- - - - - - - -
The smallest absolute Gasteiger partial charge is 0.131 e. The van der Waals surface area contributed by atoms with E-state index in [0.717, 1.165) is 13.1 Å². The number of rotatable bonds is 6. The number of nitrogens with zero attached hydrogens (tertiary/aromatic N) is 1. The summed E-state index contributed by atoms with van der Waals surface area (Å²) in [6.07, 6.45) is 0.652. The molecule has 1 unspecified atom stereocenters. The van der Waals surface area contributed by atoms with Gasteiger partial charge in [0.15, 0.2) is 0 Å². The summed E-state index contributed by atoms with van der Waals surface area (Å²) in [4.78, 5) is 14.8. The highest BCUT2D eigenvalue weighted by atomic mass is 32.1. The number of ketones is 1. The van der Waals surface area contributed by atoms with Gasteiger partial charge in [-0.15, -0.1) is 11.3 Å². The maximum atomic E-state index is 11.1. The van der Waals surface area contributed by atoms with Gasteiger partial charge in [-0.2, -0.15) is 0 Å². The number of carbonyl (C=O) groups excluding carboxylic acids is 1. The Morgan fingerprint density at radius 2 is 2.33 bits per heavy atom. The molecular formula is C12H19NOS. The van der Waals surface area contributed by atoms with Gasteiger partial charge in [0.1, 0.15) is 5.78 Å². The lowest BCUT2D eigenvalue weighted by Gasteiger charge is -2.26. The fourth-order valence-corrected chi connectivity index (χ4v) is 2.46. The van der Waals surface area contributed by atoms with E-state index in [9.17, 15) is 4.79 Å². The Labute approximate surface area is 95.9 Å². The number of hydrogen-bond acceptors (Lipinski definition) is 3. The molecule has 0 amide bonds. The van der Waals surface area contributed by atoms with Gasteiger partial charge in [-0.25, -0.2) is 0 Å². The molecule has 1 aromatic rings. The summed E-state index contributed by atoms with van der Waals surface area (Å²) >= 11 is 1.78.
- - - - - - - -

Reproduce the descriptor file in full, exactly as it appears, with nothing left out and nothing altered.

The smallest absolute Gasteiger partial charge is 0.131 e. The van der Waals surface area contributed by atoms with E-state index in [0.717, 1.165) is 13.1 Å². The number of rotatable bonds is 6. The number of nitrogens with zero attached hydrogens (tertiary/aromatic N) is 1. The summed E-state index contributed by atoms with van der Waals surface area (Å²) in [6.07, 6.45) is 0.652. The molecule has 1 unspecified atom stereocenters. The van der Waals surface area contributed by atoms with Gasteiger partial charge in [0.15, 0.2) is 0 Å². The summed E-state index contributed by atoms with van der Waals surface area (Å²) in [4.78, 5) is 14.8. The highest BCUT2D eigenvalue weighted by atomic mass is 32.1. The number of ketones is 1. The van der Waals surface area contributed by atoms with Gasteiger partial charge in [-0.15, -0.1) is 11.3 Å². The maximum atomic E-state index is 11.1. The van der Waals surface area contributed by atoms with Gasteiger partial charge in [-0.2, -0.15) is 0 Å². The number of carbonyl (C=O) groups excluding carboxylic acids is 1. The Morgan fingerprint density at radius 2 is 2.33 bits per heavy atom. The molecular formula is C12H19NOS. The van der Waals surface area contributed by atoms with Gasteiger partial charge in [0.1, 0.15) is 5.78 Å². The lowest BCUT2D eigenvalue weighted by Gasteiger charge is -2.26. The fourth-order valence-corrected chi connectivity index (χ4v) is 2.46. The van der Waals surface area contributed by atoms with E-state index in [9.17, 15) is 4.79 Å². The Labute approximate surface area is 95.9 Å². The number of hydrogen-bond acceptors (Lipinski definition) is 3. The molecule has 0 amide bonds. The van der Waals surface area contributed by atoms with Gasteiger partial charge in [-0.25, -0.2) is 0 Å². The molecule has 1 aromatic rings. The summed E-state index contributed by atoms with van der Waals surface area (Å²) >= 11 is 1.78.